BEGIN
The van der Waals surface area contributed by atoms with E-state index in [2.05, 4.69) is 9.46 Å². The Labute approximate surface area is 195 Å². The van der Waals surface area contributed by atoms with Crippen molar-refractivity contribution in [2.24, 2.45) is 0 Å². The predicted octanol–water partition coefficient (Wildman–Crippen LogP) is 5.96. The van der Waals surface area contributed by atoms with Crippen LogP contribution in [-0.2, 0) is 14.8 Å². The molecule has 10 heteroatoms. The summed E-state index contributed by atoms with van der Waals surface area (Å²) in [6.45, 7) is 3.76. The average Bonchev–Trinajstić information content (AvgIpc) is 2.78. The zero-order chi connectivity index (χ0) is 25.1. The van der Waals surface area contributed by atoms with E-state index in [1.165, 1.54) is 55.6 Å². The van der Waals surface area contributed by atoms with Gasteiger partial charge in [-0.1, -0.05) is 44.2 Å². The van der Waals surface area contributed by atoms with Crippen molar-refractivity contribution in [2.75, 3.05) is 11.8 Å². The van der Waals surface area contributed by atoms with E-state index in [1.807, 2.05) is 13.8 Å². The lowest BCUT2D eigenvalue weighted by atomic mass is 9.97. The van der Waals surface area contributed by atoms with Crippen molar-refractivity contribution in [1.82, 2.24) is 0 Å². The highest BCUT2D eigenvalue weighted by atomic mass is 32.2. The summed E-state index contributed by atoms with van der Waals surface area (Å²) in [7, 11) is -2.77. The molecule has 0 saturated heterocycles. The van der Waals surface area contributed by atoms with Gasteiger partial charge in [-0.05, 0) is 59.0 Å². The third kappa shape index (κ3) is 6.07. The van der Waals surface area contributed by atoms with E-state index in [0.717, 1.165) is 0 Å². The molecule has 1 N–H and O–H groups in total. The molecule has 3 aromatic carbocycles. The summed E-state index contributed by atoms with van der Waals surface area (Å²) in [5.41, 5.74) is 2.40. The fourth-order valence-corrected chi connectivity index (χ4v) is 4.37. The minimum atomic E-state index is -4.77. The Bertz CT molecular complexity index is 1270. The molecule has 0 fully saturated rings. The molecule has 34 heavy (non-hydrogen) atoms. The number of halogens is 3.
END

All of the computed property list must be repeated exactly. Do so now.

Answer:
The van der Waals surface area contributed by atoms with E-state index in [2.05, 4.69) is 9.46 Å². The Labute approximate surface area is 195 Å². The van der Waals surface area contributed by atoms with Crippen molar-refractivity contribution in [2.24, 2.45) is 0 Å². The predicted octanol–water partition coefficient (Wildman–Crippen LogP) is 5.96. The van der Waals surface area contributed by atoms with Crippen LogP contribution in [-0.2, 0) is 14.8 Å². The molecule has 10 heteroatoms. The summed E-state index contributed by atoms with van der Waals surface area (Å²) in [6.45, 7) is 3.76. The average Bonchev–Trinajstić information content (AvgIpc) is 2.78. The zero-order chi connectivity index (χ0) is 25.1. The van der Waals surface area contributed by atoms with E-state index in [1.165, 1.54) is 55.6 Å². The van der Waals surface area contributed by atoms with Gasteiger partial charge in [-0.1, -0.05) is 44.2 Å². The van der Waals surface area contributed by atoms with Crippen molar-refractivity contribution in [2.75, 3.05) is 11.8 Å². The van der Waals surface area contributed by atoms with E-state index in [1.807, 2.05) is 13.8 Å². The lowest BCUT2D eigenvalue weighted by atomic mass is 9.97. The van der Waals surface area contributed by atoms with Crippen molar-refractivity contribution in [1.82, 2.24) is 0 Å². The highest BCUT2D eigenvalue weighted by atomic mass is 32.2. The summed E-state index contributed by atoms with van der Waals surface area (Å²) in [7, 11) is -2.77. The molecule has 0 saturated heterocycles. The van der Waals surface area contributed by atoms with Gasteiger partial charge in [-0.05, 0) is 59.0 Å². The third kappa shape index (κ3) is 6.07. The van der Waals surface area contributed by atoms with E-state index in [0.717, 1.165) is 0 Å². The molecule has 1 N–H and O–H groups in total. The molecule has 3 aromatic carbocycles. The summed E-state index contributed by atoms with van der Waals surface area (Å²) in [5.41, 5.74) is 2.40. The fourth-order valence-corrected chi connectivity index (χ4v) is 4.37. The minimum atomic E-state index is -4.77. The Bertz CT molecular complexity index is 1270. The molecule has 0 fully saturated rings. The molecule has 34 heavy (non-hydrogen) atoms. The number of halogens is 3.